How to approach a community in the least intrusive way? Co-design is based on listening and asking questions throughout the whole process.
Founded in the late nineties, Smart is a large cooperative with presence in nine European countries which focuses on boosting creative workers and artists by giving them a platform for invoicing and making connections. The Spanish Smart node has now been operating for more than ten years, supporting thousands of members, offering mentoring to associates and independent professionals, promoting the development of professional initiatives through mutualized services.
Smart IB is a non profit company and probably what makes Smart special are some of its services, such as non-payment insurance or collaborative spaces, which demonstrate its interest in the common good and protecting social interest. These kinds of features are what the P2P Models project considers important when choosing a case study. In addition to this, Smart IB is a complex organization – a community expanded across different countries having grown rapidly in only a few years- and, with increasing growth, has the potential to have a real impact on dealing with an issue as crucial and current as the future of work. Interested in the topic of the future of work, we approached Smart IB at the end of 2018 to offer them the opportunity of becoming a case study for our research. Our research is ongoing and involves people from Madrid and other nodes in Spain including workers from the organisation, for example employees of the cooperative, the so called core members, other members and people who left the cooperative long ago.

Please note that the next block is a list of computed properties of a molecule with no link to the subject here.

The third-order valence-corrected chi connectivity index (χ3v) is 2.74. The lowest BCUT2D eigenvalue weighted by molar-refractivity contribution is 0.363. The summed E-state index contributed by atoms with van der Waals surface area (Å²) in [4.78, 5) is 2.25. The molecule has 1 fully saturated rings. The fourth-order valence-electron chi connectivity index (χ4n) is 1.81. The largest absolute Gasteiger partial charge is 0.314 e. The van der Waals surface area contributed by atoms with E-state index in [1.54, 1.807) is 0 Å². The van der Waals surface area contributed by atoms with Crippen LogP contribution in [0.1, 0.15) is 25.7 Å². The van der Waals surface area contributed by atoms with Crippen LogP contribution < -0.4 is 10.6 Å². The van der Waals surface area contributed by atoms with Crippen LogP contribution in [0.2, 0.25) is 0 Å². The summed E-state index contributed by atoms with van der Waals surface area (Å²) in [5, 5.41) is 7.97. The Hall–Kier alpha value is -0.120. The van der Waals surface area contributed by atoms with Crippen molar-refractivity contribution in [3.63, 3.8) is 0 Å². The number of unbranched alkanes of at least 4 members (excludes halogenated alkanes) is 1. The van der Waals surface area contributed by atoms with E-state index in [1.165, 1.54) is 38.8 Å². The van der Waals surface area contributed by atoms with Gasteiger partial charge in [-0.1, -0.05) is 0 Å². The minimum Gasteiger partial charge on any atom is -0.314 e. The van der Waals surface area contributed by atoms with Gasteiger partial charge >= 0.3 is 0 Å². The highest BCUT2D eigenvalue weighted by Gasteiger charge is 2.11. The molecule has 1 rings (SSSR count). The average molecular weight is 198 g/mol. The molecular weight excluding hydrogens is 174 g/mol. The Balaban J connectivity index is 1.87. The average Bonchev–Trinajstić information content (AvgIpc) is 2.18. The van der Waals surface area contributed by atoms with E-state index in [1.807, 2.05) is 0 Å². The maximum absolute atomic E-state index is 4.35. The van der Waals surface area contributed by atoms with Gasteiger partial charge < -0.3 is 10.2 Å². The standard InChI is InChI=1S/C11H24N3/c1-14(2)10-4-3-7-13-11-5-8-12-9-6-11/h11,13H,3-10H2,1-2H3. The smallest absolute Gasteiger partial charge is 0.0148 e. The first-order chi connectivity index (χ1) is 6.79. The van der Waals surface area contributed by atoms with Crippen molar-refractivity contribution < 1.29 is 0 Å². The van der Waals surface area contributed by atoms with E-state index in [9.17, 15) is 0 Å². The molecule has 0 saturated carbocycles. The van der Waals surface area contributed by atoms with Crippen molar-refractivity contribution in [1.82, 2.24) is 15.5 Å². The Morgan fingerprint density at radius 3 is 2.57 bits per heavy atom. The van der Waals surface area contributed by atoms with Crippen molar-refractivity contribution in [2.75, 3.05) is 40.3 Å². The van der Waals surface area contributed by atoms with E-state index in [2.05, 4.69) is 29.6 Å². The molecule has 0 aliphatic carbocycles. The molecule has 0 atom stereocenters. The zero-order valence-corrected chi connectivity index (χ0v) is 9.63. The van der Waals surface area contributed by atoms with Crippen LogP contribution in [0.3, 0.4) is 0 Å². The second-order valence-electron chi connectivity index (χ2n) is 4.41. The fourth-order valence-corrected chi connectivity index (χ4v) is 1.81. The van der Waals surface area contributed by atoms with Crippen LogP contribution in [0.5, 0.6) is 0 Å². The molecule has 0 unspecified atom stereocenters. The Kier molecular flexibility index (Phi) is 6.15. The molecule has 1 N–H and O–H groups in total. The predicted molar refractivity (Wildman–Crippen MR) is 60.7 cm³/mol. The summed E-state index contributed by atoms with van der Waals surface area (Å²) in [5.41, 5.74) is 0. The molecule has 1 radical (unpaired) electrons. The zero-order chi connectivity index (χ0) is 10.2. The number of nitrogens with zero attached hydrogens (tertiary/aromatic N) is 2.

In this text we explain how we approach the research with our case study, Smart IB.
Origins and steps
Co-design or participatory design, and originally co-operative design, has its roots in techniques developed in Scandinavia in the 1970s. It is an approach to design, with the intention of actively involving all stakeholders (e.g. employees, partners, customers, citizens, end users) in the design process to help the result meet their needs and ensure it is usable.
The greatest innovation is the way in which the community is involved in all phases of the design process. P2P Models is a flat organisation and we try to reproduce our organizational principles in our relationships with project partners, pursuing what we consider “a real participatory process”.
Steps in the co-design
How to approach a community in the least intrusive way? The P2P Models project seeks to introduce blockchain based tools into communities for commons governance, but why develop something for Smart IB if they may do not need it? Co-design is based on listening and asking questions throughout the whole process.